Is there any downside to using a repeated-measure ANOVA when you have a within-subjects 2-level factor where 1 level is represented by more trials than the other. I know in ANOVA we are comparing means, but does the the tighter standard error on the one level throw off the ANOVA? For example, if my IV is stimulus congruency and I present congruent trials 80 times while only presenting incongruent trials 20 times, can I just run the the ANOVA including all of the trials or should I run the analysis by selecting the same amount of trials for each factor level (i.e. select only 20 of the congruent trials to pair with the 20 incongruent trials)? If this is OK for a strictly within-subjects design, does it cause problems if a balanced or unbalanced between-subjects variable is added to the design?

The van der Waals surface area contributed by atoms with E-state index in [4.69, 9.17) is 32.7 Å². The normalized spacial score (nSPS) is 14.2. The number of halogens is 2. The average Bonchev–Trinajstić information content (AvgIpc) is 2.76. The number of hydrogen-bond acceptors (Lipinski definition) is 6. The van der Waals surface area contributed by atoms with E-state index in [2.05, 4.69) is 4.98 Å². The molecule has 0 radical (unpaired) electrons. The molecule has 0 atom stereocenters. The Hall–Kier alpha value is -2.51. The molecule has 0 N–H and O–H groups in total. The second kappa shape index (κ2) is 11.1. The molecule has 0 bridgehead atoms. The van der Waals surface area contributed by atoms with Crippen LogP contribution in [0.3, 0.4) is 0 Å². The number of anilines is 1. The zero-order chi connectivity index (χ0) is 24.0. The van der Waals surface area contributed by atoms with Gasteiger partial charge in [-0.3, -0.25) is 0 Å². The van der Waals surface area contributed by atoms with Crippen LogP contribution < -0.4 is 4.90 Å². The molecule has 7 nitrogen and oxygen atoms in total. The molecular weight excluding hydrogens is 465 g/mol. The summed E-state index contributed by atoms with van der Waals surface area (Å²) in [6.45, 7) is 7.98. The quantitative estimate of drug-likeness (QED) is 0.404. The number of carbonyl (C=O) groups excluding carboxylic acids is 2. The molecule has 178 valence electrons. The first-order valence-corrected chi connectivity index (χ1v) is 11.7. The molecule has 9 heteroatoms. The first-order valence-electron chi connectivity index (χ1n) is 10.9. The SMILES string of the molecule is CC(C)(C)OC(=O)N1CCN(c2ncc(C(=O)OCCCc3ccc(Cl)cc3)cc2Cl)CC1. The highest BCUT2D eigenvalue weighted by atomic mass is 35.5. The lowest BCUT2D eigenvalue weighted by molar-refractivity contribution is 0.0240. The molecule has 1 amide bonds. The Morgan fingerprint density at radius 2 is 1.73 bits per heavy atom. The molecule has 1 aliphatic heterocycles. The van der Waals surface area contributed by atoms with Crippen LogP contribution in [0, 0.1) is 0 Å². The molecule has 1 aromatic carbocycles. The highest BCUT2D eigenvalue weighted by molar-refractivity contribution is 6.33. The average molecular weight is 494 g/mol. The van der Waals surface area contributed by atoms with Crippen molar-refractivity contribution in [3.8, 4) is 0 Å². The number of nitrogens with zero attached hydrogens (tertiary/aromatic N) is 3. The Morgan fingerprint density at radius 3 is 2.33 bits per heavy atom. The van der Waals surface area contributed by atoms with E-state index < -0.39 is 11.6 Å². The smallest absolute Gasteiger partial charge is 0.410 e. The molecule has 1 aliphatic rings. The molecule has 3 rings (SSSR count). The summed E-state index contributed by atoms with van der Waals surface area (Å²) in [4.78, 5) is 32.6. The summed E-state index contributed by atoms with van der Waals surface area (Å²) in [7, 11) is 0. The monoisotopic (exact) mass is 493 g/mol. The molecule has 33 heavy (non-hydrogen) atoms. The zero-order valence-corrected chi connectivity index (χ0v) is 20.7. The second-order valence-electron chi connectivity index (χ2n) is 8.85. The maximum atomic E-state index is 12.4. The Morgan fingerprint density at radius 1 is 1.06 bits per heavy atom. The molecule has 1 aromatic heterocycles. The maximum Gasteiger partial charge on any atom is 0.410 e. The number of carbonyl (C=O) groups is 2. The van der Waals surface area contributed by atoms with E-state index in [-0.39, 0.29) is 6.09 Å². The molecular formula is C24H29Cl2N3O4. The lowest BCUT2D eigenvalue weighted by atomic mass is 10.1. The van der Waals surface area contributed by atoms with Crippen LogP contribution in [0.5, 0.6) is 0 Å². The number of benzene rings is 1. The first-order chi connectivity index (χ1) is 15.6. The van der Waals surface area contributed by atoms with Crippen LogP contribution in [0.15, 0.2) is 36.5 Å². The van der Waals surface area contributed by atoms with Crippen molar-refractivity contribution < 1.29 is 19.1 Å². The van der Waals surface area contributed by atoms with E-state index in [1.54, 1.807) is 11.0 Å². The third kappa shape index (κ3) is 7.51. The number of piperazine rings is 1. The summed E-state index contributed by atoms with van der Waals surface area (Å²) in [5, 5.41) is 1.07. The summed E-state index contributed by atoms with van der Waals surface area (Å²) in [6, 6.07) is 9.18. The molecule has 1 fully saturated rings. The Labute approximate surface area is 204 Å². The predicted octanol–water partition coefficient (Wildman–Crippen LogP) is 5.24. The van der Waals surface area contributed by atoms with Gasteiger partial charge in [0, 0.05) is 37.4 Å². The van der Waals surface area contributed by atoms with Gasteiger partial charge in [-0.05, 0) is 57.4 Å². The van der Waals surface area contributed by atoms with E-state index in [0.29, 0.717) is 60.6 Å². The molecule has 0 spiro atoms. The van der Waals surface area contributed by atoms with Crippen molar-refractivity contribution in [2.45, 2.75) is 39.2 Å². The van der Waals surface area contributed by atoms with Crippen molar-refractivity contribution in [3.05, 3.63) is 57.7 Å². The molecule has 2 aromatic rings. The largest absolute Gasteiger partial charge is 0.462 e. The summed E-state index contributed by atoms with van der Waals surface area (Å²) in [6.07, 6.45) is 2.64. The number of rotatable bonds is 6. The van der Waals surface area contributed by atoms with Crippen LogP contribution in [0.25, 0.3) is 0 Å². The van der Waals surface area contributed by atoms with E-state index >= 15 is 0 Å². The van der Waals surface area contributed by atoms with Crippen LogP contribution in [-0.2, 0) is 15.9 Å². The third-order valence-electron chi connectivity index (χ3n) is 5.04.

I think there are ways to do unbalanced repeated measures ANOVA; maybe look at the books "Variance Components" by Searle, Casella, and McCulloch, and "Components of Variance" by Cox and Solomon. It also seems to be in some books about multilevel / hierarchical / mixed effect models (e.g. Raudenbush and Bryk), where it is treated as a special case of a hierarchical / multilevel / mixed effect model.
I'm not sure what programs support unbalanced repeated measures anova ("Unbalanced designs create special difficulties for the analysis of variance."), but most statistical programs support mixed effect models. Is there any reason that would be insufficient?